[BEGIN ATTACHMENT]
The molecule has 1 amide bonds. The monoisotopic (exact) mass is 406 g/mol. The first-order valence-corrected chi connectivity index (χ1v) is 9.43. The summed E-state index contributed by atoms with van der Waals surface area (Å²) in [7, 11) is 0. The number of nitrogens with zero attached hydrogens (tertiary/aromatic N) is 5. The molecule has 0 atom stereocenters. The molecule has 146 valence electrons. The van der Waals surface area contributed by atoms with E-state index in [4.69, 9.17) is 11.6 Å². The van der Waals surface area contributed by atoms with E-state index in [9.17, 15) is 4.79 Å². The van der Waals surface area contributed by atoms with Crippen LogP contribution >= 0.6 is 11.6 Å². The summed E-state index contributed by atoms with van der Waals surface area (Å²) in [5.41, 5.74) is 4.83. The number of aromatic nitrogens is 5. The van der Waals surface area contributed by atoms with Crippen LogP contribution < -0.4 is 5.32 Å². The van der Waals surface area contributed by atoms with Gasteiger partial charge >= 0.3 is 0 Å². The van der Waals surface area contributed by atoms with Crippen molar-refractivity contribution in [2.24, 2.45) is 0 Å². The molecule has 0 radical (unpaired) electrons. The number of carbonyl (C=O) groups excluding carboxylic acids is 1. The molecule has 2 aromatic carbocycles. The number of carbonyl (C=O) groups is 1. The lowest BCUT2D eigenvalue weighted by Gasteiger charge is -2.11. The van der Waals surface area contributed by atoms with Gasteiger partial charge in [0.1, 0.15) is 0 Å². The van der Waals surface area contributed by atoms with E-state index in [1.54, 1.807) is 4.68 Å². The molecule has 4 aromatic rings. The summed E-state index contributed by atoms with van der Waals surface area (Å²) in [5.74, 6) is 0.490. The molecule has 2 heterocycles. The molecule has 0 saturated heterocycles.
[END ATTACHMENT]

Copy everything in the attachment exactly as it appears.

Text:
The molecule has 1 amide bonds. The monoisotopic (exact) mass is 406 g/mol. The first-order valence-corrected chi connectivity index (χ1v) is 9.43. The summed E-state index contributed by atoms with van der Waals surface area (Å²) in [7, 11) is 0. The number of nitrogens with zero attached hydrogens (tertiary/aromatic N) is 5. The molecule has 0 atom stereocenters. The molecule has 146 valence electrons. The van der Waals surface area contributed by atoms with E-state index in [4.69, 9.17) is 11.6 Å². The van der Waals surface area contributed by atoms with E-state index in [9.17, 15) is 4.79 Å². The van der Waals surface area contributed by atoms with Crippen LogP contribution >= 0.6 is 11.6 Å². The summed E-state index contributed by atoms with van der Waals surface area (Å²) in [5.41, 5.74) is 4.83. The number of aromatic nitrogens is 5. The van der Waals surface area contributed by atoms with Crippen LogP contribution < -0.4 is 5.32 Å². The van der Waals surface area contributed by atoms with Gasteiger partial charge >= 0.3 is 0 Å². The van der Waals surface area contributed by atoms with Crippen molar-refractivity contribution in [2.24, 2.45) is 0 Å². The molecule has 0 radical (unpaired) electrons. The number of carbonyl (C=O) groups excluding carboxylic acids is 1. The molecule has 2 aromatic carbocycles. The number of carbonyl (C=O) groups is 1. The lowest BCUT2D eigenvalue weighted by Gasteiger charge is -2.11. The van der Waals surface area contributed by atoms with Gasteiger partial charge in [0.1, 0.15) is 0 Å². The van der Waals surface area contributed by atoms with E-state index in [1.54, 1.807) is 4.68 Å². The molecule has 4 aromatic rings. The summed E-state index contributed by atoms with van der Waals surface area (Å²) in [5.74, 6) is 0.490. The molecule has 2 heterocycles. The molecule has 0 saturated heterocycles.